Ben Bradlee Remembered As 'Giant' In Journalism

Accolades poured in Tuesday following the news that former Washington Post Executive Editor Ben Bradlee had died. Bradlee, 93, had been in declining health for months and had been in hospice care since Sept. 29.

Donald Graham, former publisher of the Washington Post and chairman of Graham Holdings, formerly the Washington Post Co., wrote a column lauding Bradlee. “We felt he could make anything possible,” Graham said.

Chris Cillizza, the Post’s editor of The Fix and a contributor on MSNBC, tweeted  if you look up “bad ass” in the dictionary, “there’s a picture of Ben Bradlee staring back at you.” In a column in the Post, Cillizza said Bradlee’s best trait was “swagger.

“[T]rue swagger — a supreme confidence in your own abilities and the knowledge that, well, you’ve got this — is actually a very rare thing. And rarer still are people who don’t just think they possess it, but actually do,” Cillizza wrote.

President Obama said for Bradlee “journalism was more than a profession — it was a public good vital to our democracy.”

In bestowing the Medal of Freedom on Bradlee last November, Obama said the editor had transformed the Post “into one of the finest [newspapers] in the world.”

“And with Ben in charge, the Post published the Pentagon Papers, revealing the true history of America’s involvement in Vietnam, exposed Watergate, unleashed a new era of investigative journalism, holding America’s leaders accountable and reminding us that our freedom as a nation rests on our freedom of the press,” Obama said in recalling Bradlee’s legacy.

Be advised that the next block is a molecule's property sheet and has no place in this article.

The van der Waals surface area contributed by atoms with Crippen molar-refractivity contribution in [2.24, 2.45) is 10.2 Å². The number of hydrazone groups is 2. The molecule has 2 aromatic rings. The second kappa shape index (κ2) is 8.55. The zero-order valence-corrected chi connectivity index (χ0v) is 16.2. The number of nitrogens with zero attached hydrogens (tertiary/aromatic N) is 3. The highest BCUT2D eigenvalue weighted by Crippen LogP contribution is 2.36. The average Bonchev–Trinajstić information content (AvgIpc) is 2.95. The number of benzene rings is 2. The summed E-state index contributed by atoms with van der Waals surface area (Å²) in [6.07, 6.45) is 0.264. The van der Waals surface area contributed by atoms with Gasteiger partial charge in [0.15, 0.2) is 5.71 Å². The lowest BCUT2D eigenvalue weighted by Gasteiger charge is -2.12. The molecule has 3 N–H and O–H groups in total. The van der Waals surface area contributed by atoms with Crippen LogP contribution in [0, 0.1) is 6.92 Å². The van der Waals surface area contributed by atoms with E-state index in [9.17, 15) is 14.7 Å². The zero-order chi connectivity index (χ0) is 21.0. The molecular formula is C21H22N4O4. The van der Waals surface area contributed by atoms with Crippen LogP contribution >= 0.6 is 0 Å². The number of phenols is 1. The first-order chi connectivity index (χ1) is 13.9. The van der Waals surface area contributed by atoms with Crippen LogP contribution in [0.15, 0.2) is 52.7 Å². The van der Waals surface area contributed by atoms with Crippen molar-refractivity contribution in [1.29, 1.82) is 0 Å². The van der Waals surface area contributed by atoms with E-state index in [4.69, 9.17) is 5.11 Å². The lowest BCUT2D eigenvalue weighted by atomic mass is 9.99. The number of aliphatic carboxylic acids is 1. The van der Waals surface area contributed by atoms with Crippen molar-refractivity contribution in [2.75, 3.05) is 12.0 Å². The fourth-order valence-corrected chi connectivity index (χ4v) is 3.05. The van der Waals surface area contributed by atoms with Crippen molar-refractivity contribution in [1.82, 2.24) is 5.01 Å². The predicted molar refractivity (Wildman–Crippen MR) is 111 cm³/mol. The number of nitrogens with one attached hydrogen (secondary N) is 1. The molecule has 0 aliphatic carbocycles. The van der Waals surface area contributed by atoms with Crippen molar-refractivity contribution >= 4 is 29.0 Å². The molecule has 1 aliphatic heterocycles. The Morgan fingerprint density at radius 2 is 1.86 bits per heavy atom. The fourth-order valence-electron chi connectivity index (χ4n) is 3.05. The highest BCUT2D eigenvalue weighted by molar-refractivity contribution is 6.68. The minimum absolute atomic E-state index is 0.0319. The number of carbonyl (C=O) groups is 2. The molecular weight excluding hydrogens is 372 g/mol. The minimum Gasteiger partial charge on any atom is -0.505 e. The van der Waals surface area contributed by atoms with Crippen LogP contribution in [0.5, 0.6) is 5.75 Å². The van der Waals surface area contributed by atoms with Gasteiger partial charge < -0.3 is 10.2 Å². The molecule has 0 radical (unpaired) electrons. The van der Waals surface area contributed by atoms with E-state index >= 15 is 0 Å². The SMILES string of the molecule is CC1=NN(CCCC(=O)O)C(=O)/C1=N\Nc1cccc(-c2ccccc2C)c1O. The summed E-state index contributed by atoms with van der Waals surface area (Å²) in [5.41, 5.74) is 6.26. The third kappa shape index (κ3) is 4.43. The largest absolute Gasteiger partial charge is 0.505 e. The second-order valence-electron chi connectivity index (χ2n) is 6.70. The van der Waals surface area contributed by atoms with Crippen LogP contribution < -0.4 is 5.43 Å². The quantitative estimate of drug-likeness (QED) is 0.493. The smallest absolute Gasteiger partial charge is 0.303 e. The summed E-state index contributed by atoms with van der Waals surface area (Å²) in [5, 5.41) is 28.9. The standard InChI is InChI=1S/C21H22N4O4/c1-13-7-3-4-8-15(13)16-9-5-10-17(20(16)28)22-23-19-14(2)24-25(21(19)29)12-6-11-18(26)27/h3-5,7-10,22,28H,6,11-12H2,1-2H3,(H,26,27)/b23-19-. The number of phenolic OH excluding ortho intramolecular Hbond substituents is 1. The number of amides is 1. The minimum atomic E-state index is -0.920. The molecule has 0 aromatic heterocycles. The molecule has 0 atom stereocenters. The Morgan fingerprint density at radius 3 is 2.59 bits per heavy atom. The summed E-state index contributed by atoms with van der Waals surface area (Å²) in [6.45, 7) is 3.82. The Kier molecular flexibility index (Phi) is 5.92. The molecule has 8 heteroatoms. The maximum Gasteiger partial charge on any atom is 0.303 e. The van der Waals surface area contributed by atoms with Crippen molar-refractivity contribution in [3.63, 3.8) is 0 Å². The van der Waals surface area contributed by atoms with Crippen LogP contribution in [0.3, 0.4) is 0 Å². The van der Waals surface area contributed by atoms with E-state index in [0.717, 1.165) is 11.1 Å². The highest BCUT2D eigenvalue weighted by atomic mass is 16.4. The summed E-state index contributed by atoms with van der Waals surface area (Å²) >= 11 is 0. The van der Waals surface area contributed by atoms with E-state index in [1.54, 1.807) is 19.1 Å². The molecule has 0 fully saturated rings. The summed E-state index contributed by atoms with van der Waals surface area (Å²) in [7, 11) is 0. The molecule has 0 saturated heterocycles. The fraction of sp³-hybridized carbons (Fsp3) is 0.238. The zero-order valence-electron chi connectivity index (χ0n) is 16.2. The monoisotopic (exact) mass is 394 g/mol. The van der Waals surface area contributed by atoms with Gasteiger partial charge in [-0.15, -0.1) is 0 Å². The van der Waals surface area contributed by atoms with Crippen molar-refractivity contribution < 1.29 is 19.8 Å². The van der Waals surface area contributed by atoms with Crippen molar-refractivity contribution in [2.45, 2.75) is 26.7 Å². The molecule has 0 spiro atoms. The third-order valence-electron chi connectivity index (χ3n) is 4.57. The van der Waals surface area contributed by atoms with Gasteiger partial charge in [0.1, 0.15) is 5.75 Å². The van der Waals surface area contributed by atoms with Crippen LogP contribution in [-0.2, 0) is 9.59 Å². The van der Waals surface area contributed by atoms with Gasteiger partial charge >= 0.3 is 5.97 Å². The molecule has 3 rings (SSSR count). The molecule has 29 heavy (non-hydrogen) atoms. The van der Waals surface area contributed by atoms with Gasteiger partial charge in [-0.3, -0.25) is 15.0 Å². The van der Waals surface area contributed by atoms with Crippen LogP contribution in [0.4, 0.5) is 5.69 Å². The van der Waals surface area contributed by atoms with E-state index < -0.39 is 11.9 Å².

Political strategist David Axelrod said Bradlee “will live forever, immortalized for the courage he showed at one of America’s darkest hours.”

Sen. Chuck Schumer, D-N.Y., called Bradlee “a giant.”



Mark Leibovich, a former Post reporter, said Bradlee was the “embodiment of the newsman who had impact.” One of the editor’s favorite encouragements to male reporters, Leibovich recalled, was “Keep your pecker up.”

Bob Woodward and Carl Bernstein of Watergate reporting fame called Bradlee “a true friend and genius leader in journalism,” pointer.org reported. “His one unbending principle was the quest for the truth and the necessity of that pursuit. He had the courage of an army,” the pair said.

Christopher Stewart, senior special writer at the Wall Street Journal, said Bradlee had a special name for what he considered a dull story.

“Family Guy” writer David Goodman called Bradlee “a journalist from the age when there were journalists.”

Media organizations like the Society of Professional Journalists also mourned Bradlee’s passing.




Colin Lecher

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